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The Way

By Jared Warner

Willow Creek Friends Church

May 10, 2020

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John 14:1–14 (ESV)facebook_1588903044714_6664342396057433983

1 “Let not your hearts be troubled. Believe in God; believe also in me. 2 In my Father’s house are many rooms. If it were not so, would I have told you that I go to prepare a place for you? 3 And if I go and prepare a place for you, I will come again and will take you to myself, that where I am you may be also. 4 And you know the way to where I am going.” 5 Thomas said to him, “Lord, we do not know where you are going. How can we know the way?” 6 Jesus said to him, “I am the way, and the truth, and the life. No one comes to the Father except through me. 7 If you had known me, you would have known my Father also. From now on you do know him and have seen him.” 8 Philip said to him, “Lord, show us the Father, and it is enough for us.” 9 Jesus said to him, “Have I been with you so long, and you still do not know me, Philip? Whoever has seen me has seen the Father. How can you say, ‘Show us the Father’? 10 Do you not believe that I am in the Father and the Father is in me? The words that I say to you I do not speak on my own authority, but the Father who dwells in me does his works. 11 Believe me that I am in the Father and the Father is in me, or else believe on account of the works themselves. 12 “Truly, truly, I say to you, whoever believes in me will also do the works that I do; and greater works than these will he do, because I am going to the Father. 13 Whatever you ask in my name, this I will do, that the Father may be glorified in the Son. 14 If you ask me anything in my name, I will do it.


“Let not your hearts be troubled.” There are few words more encouraging than these, but all too often my heart is troubled. What does this say about me and my faith? Some might say that I do not have enough faith, that I do not trust enough. That might be true. I might need more faith; I will go so far as saying I need a great deal more faith. I do not want to stand here and lie so I am being honest with everyone listening. I am human, I have concerns and even fears. At times I can let those fears get loose within my mind and they start to take over. This happens to us all. It does not matter who we are or how devoted we might be, we are human, and we all have areas of weakness that can cause our spiritual life to spiral at times.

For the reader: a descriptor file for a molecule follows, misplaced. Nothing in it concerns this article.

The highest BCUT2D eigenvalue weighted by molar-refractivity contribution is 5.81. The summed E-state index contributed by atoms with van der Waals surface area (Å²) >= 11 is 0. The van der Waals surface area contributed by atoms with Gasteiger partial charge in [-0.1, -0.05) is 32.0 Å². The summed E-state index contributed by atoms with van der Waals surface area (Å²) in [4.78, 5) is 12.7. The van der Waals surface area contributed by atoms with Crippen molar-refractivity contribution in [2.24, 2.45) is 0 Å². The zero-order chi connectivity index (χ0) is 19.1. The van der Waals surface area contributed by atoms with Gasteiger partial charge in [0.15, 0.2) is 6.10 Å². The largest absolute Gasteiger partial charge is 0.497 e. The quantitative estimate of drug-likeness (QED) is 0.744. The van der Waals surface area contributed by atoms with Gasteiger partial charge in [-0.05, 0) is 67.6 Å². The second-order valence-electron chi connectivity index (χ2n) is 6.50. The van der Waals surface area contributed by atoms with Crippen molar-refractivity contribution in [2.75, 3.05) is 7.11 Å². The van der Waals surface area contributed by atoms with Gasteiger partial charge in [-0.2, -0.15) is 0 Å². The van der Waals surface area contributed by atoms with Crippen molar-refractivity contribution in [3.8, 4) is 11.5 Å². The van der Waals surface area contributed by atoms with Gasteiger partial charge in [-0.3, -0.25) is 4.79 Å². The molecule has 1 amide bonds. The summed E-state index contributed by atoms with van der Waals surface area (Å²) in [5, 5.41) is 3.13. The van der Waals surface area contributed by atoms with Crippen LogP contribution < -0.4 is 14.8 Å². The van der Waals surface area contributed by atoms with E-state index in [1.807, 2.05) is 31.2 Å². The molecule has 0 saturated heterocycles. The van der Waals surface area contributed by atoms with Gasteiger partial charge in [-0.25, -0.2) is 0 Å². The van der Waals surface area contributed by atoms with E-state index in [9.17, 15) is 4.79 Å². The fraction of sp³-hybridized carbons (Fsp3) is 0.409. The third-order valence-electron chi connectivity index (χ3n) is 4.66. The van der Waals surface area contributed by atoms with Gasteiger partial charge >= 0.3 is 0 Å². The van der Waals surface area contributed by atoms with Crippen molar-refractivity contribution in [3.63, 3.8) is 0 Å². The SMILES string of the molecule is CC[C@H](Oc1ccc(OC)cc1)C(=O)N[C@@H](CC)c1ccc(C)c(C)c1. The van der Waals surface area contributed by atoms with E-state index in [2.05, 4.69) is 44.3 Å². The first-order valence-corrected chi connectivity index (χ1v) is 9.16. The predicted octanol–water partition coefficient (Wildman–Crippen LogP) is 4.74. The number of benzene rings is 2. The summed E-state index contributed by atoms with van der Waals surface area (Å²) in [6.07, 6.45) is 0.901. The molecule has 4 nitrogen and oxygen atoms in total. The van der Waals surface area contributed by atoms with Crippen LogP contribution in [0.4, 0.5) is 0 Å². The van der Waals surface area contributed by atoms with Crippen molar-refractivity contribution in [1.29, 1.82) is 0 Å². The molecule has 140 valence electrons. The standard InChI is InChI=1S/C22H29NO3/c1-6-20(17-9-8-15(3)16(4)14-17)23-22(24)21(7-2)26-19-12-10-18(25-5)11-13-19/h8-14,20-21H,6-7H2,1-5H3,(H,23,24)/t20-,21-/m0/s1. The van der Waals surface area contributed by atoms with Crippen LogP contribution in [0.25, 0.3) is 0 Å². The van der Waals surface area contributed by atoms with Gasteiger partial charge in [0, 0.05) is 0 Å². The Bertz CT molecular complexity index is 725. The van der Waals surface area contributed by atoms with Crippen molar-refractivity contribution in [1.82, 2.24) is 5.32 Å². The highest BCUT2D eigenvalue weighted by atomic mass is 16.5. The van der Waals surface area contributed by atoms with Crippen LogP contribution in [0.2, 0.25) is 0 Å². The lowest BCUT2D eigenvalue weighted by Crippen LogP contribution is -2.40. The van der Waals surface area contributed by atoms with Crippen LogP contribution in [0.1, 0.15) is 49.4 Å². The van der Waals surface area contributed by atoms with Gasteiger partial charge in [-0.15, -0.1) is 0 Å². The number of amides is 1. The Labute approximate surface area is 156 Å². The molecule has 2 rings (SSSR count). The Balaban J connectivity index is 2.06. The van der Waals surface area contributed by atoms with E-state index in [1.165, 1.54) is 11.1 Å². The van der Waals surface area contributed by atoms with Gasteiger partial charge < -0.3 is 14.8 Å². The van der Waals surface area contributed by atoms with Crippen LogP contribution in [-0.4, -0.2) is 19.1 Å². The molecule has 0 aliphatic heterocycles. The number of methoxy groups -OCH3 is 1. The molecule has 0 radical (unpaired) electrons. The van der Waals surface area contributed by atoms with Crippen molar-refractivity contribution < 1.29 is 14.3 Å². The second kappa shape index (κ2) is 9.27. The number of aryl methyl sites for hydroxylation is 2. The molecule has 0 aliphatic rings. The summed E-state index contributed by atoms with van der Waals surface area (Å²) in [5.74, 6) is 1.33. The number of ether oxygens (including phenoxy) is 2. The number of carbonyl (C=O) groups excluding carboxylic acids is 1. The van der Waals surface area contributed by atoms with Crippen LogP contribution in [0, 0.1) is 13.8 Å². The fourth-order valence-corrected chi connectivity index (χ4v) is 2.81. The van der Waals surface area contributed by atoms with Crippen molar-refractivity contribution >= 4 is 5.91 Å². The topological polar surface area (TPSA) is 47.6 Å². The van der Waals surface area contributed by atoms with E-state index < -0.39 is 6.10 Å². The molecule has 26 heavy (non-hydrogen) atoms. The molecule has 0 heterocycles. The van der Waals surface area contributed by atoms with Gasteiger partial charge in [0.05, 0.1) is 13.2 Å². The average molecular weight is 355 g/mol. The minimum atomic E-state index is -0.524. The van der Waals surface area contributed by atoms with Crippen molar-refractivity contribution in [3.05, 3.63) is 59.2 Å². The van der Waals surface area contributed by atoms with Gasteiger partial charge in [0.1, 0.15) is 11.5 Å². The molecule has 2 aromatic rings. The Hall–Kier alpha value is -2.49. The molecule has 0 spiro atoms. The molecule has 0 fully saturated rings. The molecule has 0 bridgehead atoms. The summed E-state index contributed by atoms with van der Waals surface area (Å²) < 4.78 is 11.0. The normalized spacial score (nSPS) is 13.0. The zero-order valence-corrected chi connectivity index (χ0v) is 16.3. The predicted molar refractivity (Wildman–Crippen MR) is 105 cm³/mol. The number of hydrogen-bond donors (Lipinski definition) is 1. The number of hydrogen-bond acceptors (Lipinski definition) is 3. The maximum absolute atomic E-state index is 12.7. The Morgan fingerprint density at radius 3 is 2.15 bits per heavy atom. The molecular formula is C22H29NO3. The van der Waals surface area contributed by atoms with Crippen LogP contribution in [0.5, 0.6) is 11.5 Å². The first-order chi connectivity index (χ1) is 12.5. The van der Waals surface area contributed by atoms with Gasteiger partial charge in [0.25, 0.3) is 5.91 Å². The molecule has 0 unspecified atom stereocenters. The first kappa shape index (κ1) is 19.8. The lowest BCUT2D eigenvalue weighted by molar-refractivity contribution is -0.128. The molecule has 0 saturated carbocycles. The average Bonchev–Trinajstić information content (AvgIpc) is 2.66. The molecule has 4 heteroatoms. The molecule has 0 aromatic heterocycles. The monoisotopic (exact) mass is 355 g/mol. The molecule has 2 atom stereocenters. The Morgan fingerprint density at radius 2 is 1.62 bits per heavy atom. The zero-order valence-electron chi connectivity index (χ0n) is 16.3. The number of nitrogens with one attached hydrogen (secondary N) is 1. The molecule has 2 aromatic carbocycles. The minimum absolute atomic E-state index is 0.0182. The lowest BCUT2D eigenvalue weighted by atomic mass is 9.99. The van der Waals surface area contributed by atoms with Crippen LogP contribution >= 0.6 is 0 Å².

“Let not your hearts be troubled.” I preach mainly out of the gospels because the words of Jesus are so profound to me. I appreciate the letters of Paul and the other disciples, I agree that they have authority, but the words that are attributed to Jesus are the ones that challenge me the most. Jesus speaks these words during the discussion that he had with his disciples just prior to his arrest. He knew what was about to happen, and they like most of us had no idea as to the extent of change they were about to experience. If someone would have told me a year ago that the main form of worship that we would have over the past few months would be over the internet, I would have laughed. I knew and even embraced the concepts of having content online. I have had my sermon transcripts on my blog for over five years, and we have recorded and posted sermons on YouTube for about a year. But I never thought that there would be a portion of our existence where we would meet online for services for an extended amount of time.

My heart is troubled. I do not know what to think or expect. I have a variety of opinions rattling around in my head that are often conflicting and I am left wondering if every decision we make will be the wrong one. My heart is troubled. If my heart is troubled, that means that those around me have troubled hearts too. Each and everyone of us are living in a state of existence where our life experiences do not really dictate how we should proceed.

“Let not your hearts be troubled,” Jesus tells us. “Believe in God, believe also in me.” I want us to imagine this scene for a moment. The last supper, which is what this discourse was a part of, was the traditional Passover Feast. This was the meal that Jesus and the disciples had eaten together just after the celebration in the streets that we call “Palm Sunday”. The disciples go into the city and the secure a place of lodging, and they brought back with them the donkey’s colt that Jesus told them they would find. Jesus gets on this colt and rides into the city while the people cheered and proclaimed Jesus as the long-anticipated King that would restore Israel. The people cheered but Jesus rode into the city weeping, because he knew the reality of the situation. I wonder if the disciples saw the tears. I wonder if they recognized the emotional trial Jesus was experiencing at that moment. Then the religious leaders approach and demand that Jesus tell the people to be quiet, but Jesus informs them that if they were silent the rocks would cry out.

The group moves from the streets and they gather in the “upper room”. They take their various places at the table, but Jesus is not there. Jesus should have been at the place of honor, but somehow, he had slipped away, and the disciples are just wondering what to do now. Then near the door they see a figure approaching dressed as a servant and he comes to the gathered men and kneels before them to wash their feet. The twelve look at this man, it is not a servant but it is the one they and half the city had been singing praises about just moments ago, Jesus was kneeling before them about to wash their feet.